From the 2007 vintage, Bordeaux will have just 54 appellations instead of the current 57.
Four of the current ‘côtes’ appellations – Premieres Côtes de Blaye, Premieres Côtes de Bordeaux, Côtes de Franc and Côtes de Castillon – are joining together to create one new appellation – Côtes de Bordeaux.
The areas are linked by geography and style, as all are on the Right Bank of Bordeaux, and are on the slopes – hence ‘côtes’. They produce mainly merlot-based wine.
One côte has been refused entry – Côtes de Bourg – because of long-standing disagreements over the rules of the new appellation. ‘We wanted the option of choosing between the existing and the new appellations for wine labels,’ Stephane Donze of Chateau Martinat told decanter.com, ‘but were told that we had to make a definitive choice.’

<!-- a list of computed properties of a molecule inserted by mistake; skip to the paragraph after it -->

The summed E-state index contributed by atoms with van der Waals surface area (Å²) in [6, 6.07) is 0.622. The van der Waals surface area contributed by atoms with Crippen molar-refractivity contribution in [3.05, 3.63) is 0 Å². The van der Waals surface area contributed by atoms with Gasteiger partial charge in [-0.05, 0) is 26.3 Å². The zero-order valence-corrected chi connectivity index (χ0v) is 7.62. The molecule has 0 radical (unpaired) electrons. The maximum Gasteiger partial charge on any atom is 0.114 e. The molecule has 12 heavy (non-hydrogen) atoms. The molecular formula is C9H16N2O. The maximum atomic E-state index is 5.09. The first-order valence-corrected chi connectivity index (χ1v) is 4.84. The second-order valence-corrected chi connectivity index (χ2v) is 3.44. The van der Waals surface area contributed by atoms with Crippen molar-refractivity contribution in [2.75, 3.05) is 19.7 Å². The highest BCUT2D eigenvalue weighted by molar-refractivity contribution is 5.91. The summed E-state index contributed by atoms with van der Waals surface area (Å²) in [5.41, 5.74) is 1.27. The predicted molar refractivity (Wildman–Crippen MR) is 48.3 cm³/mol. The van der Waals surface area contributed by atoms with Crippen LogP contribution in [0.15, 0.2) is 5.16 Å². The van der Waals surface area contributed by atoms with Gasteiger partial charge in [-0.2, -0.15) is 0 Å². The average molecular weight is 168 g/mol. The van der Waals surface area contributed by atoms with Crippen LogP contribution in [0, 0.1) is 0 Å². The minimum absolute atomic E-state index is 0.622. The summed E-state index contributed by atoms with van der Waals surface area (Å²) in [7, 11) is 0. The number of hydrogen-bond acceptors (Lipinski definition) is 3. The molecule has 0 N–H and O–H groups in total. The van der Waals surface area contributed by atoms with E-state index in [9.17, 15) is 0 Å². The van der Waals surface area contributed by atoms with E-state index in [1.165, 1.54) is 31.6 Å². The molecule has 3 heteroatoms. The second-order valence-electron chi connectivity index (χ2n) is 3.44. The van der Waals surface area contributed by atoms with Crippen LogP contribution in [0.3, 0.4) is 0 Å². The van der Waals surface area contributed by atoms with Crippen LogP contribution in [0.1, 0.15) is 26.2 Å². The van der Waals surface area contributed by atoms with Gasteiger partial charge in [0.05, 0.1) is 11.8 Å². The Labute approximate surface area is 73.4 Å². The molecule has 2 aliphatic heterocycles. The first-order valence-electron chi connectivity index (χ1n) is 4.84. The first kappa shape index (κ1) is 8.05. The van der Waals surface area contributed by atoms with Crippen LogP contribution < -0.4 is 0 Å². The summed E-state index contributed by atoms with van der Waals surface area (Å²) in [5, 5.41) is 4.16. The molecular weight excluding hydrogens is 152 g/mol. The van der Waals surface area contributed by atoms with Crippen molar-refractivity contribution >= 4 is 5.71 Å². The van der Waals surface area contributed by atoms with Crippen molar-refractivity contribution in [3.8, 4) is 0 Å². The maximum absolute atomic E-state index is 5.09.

But Christophe Chateau, president of the Bordeaux Côtes association said, ‘The idea was to simplify things, not complicate them further.’
The Union des Côtes de Bordeaux officially inaugurated the new association on 3 July. The appellations of Graves de Vayres and Bodeaux St Foy have also applied to join, and will be included in promotional activities.
Individual communal names (Castillon, Blaye etc) will still appear on the label, to distinguish the localised areas.
An advertising campaign has been launched, to ‘communicate that the côtes of Bordeaux are little corners of paradise where we produce great wines,’ Chateau said.
The Côtes de Bordeaux has also been selected as the official wine supplier for the Irish rugby team for the 2007 Rugby World Cup.
INAO is expected to ratify the new appellation within the next few months.
Written by Jane Anson in Bordeaux